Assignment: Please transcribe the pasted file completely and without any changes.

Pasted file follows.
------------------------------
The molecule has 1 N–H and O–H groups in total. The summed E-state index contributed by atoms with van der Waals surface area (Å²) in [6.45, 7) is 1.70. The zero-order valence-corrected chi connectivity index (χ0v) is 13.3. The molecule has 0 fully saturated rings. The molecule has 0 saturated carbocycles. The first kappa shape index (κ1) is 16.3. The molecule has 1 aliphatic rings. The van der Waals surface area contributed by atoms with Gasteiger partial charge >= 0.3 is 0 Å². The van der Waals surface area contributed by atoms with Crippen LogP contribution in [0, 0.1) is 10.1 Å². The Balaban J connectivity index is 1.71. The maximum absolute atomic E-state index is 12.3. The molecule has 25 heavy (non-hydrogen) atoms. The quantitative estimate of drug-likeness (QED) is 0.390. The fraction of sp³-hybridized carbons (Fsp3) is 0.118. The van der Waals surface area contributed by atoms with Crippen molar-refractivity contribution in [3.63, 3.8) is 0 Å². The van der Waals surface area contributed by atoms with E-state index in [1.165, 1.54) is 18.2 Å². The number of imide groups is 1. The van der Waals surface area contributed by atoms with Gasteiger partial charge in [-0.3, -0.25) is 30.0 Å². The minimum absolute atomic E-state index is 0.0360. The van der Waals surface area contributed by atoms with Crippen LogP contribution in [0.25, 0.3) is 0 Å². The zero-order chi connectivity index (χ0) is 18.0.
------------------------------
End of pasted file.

The molecule has 1 N–H and O–H groups in total. The summed E-state index contributed by atoms with van der Waals surface area (Å²) in [6.45, 7) is 1.70. The zero-order valence-corrected chi connectivity index (χ0v) is 13.3. The molecule has 0 fully saturated rings. The molecule has 0 saturated carbocycles. The first kappa shape index (κ1) is 16.3. The molecule has 1 aliphatic rings. The van der Waals surface area contributed by atoms with Gasteiger partial charge >= 0.3 is 0 Å². The van der Waals surface area contributed by atoms with Crippen LogP contribution in [0, 0.1) is 10.1 Å². The Balaban J connectivity index is 1.71. The maximum absolute atomic E-state index is 12.3. The molecule has 25 heavy (non-hydrogen) atoms. The quantitative estimate of drug-likeness (QED) is 0.390. The fraction of sp³-hybridized carbons (Fsp3) is 0.118. The van der Waals surface area contributed by atoms with Crippen molar-refractivity contribution in [3.63, 3.8) is 0 Å². The van der Waals surface area contributed by atoms with E-state index in [1.165, 1.54) is 18.2 Å². The number of imide groups is 1. The van der Waals surface area contributed by atoms with Gasteiger partial charge in [-0.3, -0.25) is 30.0 Å². The minimum absolute atomic E-state index is 0.0360. The van der Waals surface area contributed by atoms with Crippen LogP contribution in [0.25, 0.3) is 0 Å². The zero-order chi connectivity index (χ0) is 18.0.